BY LOGAN EGLESTON
President Trump is known for a rather atypical style of politics, and there are many outspoken opponents of his political style. However, some criticize his character more than others. For Republican 2020 challenger Joe Walsh, the final straw for Trump had been pulled long ago.
“I believe Donald Trump is unfit to be president,” Joe Walsh, 2020 Republican Presidential candidate said in an exclusive interview with the Bruin. “He can’t tell the truth, and he can’t put the country’s issues ahead of his own. I think that’s a really scary thing for a president.”
In 2016, Walsh had actually voted for Trump, despite criticizing his campaign and debate tactics. Walsh stated that his opposition to Trump formed throughout the course of his early presidency.
“The turning point for me was in July of 2018 when he stated in front of the world that he trusted Putin more than his country’s own intelligence,” Walsh said. “That was the biggest act of disloyalty I have seen from a president.”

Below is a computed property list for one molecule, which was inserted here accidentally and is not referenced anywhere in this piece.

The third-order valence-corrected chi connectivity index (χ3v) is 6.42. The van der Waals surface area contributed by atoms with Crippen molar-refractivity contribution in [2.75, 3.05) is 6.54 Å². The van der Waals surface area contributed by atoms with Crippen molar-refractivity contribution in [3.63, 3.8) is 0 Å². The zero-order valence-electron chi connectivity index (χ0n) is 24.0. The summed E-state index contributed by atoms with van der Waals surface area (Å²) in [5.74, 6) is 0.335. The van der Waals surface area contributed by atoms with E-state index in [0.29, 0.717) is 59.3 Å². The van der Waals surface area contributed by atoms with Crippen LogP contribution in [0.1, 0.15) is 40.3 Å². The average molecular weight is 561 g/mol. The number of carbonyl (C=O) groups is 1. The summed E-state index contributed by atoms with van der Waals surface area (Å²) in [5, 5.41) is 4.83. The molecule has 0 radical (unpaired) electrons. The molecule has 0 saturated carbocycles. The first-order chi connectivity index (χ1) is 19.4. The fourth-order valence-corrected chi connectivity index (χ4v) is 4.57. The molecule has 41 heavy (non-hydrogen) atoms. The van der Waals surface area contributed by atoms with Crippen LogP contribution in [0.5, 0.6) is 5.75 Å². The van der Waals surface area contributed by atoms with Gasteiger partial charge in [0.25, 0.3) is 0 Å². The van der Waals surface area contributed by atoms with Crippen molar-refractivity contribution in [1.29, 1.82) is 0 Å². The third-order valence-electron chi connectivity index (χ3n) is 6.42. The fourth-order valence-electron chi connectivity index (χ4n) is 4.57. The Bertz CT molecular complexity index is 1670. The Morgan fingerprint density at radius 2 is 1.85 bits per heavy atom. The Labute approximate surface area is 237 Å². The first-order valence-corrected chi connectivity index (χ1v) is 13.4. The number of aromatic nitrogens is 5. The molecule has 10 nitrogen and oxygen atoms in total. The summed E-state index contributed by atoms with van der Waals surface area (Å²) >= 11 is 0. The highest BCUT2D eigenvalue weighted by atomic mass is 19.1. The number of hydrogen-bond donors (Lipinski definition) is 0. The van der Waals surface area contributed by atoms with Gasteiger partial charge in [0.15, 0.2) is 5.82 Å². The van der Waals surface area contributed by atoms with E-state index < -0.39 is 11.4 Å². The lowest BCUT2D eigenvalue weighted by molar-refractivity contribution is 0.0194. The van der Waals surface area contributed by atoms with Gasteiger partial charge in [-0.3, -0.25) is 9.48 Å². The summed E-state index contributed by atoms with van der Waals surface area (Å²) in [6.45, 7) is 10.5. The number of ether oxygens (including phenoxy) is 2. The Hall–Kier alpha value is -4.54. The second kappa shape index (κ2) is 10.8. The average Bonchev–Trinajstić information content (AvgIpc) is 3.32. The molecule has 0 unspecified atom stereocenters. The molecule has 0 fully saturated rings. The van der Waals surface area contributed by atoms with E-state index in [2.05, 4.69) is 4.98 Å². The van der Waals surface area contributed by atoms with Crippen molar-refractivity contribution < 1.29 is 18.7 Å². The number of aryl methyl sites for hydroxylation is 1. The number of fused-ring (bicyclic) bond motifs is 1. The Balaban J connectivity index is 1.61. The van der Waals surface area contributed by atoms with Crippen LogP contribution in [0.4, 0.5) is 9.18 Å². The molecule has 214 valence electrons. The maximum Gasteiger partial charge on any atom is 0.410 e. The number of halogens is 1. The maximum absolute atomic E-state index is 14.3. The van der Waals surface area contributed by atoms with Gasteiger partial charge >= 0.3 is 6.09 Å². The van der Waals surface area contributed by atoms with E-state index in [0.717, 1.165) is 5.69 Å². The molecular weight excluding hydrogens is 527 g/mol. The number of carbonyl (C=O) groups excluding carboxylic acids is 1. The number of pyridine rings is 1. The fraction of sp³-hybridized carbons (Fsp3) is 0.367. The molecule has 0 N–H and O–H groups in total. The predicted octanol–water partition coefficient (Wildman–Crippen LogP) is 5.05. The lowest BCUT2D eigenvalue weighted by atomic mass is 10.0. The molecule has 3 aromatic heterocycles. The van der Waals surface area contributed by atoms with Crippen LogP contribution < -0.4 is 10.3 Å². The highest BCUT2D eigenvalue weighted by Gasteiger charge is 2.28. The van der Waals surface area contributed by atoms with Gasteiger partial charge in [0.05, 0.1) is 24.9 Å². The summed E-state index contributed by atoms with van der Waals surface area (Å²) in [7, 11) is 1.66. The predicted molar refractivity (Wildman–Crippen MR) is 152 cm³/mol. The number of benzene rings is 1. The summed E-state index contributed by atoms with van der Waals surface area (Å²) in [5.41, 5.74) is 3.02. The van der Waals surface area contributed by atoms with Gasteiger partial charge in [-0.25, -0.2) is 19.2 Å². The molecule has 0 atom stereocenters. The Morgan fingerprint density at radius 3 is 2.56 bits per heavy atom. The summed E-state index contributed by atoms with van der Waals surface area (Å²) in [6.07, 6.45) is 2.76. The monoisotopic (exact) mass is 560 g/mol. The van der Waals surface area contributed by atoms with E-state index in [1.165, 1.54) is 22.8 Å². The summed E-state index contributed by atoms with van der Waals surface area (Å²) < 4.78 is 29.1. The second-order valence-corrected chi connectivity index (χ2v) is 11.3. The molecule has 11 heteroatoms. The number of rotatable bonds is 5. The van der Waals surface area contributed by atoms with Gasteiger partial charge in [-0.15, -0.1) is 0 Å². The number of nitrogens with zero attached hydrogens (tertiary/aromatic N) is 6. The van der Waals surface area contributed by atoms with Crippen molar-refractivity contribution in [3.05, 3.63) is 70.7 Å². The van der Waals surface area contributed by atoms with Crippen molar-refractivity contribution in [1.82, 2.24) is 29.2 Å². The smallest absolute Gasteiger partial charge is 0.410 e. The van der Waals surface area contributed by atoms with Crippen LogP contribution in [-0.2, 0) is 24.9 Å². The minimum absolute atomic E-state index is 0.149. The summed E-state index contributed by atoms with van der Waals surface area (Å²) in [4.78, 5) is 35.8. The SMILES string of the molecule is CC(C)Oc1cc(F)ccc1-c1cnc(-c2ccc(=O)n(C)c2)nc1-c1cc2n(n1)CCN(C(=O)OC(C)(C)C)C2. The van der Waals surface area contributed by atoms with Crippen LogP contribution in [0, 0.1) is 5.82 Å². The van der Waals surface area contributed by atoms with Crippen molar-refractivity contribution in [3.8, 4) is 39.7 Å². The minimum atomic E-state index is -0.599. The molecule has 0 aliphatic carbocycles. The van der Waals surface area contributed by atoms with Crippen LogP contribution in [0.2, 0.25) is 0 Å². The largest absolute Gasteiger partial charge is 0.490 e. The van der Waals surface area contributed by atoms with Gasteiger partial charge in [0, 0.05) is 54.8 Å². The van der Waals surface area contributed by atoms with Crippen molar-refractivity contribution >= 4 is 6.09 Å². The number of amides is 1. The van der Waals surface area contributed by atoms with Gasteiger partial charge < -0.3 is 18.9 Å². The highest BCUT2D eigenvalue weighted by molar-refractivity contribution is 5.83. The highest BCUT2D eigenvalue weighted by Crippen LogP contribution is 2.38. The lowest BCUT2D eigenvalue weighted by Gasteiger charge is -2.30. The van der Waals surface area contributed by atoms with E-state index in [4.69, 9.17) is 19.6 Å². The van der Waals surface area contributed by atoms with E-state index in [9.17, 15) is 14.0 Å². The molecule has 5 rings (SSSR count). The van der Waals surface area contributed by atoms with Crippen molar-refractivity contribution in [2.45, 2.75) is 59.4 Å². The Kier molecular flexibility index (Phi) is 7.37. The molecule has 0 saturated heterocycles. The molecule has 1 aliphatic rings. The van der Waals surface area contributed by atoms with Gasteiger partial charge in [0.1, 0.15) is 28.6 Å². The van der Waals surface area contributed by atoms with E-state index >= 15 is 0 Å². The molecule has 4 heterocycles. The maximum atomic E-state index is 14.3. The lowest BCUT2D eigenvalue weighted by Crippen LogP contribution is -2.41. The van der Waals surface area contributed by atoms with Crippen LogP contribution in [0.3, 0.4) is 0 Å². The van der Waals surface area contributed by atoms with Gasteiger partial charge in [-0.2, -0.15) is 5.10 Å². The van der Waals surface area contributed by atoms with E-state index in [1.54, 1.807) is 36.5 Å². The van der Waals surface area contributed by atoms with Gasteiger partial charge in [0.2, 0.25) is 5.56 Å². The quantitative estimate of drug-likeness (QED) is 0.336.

Despite Walsh’s views of President Trump’s character, Walsh also opposes some of Trump’s policies as well.
“[Debt] is the issue that animates me the most. Donald Trump is increasing the debt at a higher rate than Barack Obama did,” said Walsh. “He is putting your [Generation Z] generation in more and more debt.”
Walsh also stated his opposition to the tariffs Trump has put into place, along with his immigration policy, specifically humanity at the border and efficiency of legal immigration.
Walsh has been described as a Libretarian, given his pro-legality stance on marijuana and his pro-love stance on gay marriage, and that his challenging of Trump has put him in a tough position both with the Republican Party and his personal life.
“This [campaign] is the most difficult thing I’ve ever done,” Walsh said. “I lost my job, I threw my life up in the air, I get threats everyday, people say ugly things about me, so to challenge an incumbent president, you have to really care.”
In addition to Joe Walsh, Bill Weld, Republican governor of Massachusetts, is on the caucus ballot as well. Both candidates have stated that it is a lower likelihood that they can defeat the incumbent President Trump, but that they are challenging on principle. Regardless of who wins the Republican primary, the outspoken opponents of President Donald Trump are not just Democrats and Independents, but a few Republicans as well.